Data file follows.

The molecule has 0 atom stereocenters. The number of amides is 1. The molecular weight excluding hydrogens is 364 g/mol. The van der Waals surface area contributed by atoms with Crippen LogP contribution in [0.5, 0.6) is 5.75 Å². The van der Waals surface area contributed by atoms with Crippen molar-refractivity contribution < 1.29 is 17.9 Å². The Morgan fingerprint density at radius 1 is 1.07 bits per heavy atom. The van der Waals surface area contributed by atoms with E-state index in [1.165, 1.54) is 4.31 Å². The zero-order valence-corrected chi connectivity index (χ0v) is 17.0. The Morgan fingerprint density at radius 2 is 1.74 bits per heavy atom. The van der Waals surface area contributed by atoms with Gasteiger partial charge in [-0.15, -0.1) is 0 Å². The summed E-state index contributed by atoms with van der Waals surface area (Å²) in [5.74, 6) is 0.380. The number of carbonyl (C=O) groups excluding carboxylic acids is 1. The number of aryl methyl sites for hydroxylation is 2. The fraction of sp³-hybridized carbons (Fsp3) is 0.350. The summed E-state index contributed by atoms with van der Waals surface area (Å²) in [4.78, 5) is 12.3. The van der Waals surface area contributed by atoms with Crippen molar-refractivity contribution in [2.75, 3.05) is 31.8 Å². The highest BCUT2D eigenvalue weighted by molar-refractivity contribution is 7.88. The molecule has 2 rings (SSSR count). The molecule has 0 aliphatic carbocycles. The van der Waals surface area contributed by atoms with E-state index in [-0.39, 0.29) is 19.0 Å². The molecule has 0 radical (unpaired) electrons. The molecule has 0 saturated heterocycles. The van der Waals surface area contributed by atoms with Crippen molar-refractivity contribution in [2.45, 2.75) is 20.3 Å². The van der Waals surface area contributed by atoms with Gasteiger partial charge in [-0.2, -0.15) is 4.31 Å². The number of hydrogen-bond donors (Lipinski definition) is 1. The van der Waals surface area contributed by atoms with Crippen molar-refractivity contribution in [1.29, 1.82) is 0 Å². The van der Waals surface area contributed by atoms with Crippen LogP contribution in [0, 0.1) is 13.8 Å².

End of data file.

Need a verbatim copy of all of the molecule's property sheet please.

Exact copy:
The molecule has 0 atom stereocenters. The number of amides is 1. The molecular weight excluding hydrogens is 364 g/mol. The van der Waals surface area contributed by atoms with Crippen LogP contribution in [0.5, 0.6) is 5.75 Å². The van der Waals surface area contributed by atoms with Crippen molar-refractivity contribution < 1.29 is 17.9 Å². The Morgan fingerprint density at radius 1 is 1.07 bits per heavy atom. The van der Waals surface area contributed by atoms with E-state index in [1.165, 1.54) is 4.31 Å². The zero-order valence-corrected chi connectivity index (χ0v) is 17.0. The Morgan fingerprint density at radius 2 is 1.74 bits per heavy atom. The van der Waals surface area contributed by atoms with Gasteiger partial charge in [-0.15, -0.1) is 0 Å². The summed E-state index contributed by atoms with van der Waals surface area (Å²) in [5.74, 6) is 0.380. The number of carbonyl (C=O) groups excluding carboxylic acids is 1. The number of aryl methyl sites for hydroxylation is 2. The fraction of sp³-hybridized carbons (Fsp3) is 0.350. The summed E-state index contributed by atoms with van der Waals surface area (Å²) in [4.78, 5) is 12.3. The van der Waals surface area contributed by atoms with Crippen molar-refractivity contribution in [2.75, 3.05) is 31.8 Å². The highest BCUT2D eigenvalue weighted by molar-refractivity contribution is 7.88. The molecule has 2 rings (SSSR count). The molecule has 0 aliphatic carbocycles. The van der Waals surface area contributed by atoms with E-state index in [-0.39, 0.29) is 19.0 Å². The molecule has 0 radical (unpaired) electrons. The molecule has 0 saturated heterocycles. The van der Waals surface area contributed by atoms with Crippen molar-refractivity contribution in [2.45, 2.75) is 20.3 Å². The van der Waals surface area contributed by atoms with Gasteiger partial charge in [-0.2, -0.15) is 4.31 Å². The number of hydrogen-bond donors (Lipinski definition) is 1. The van der Waals surface area contributed by atoms with Crippen molar-refractivity contribution in [1.29, 1.82) is 0 Å². The van der Waals surface area contributed by atoms with Crippen LogP contribution in [0, 0.1) is 13.8 Å².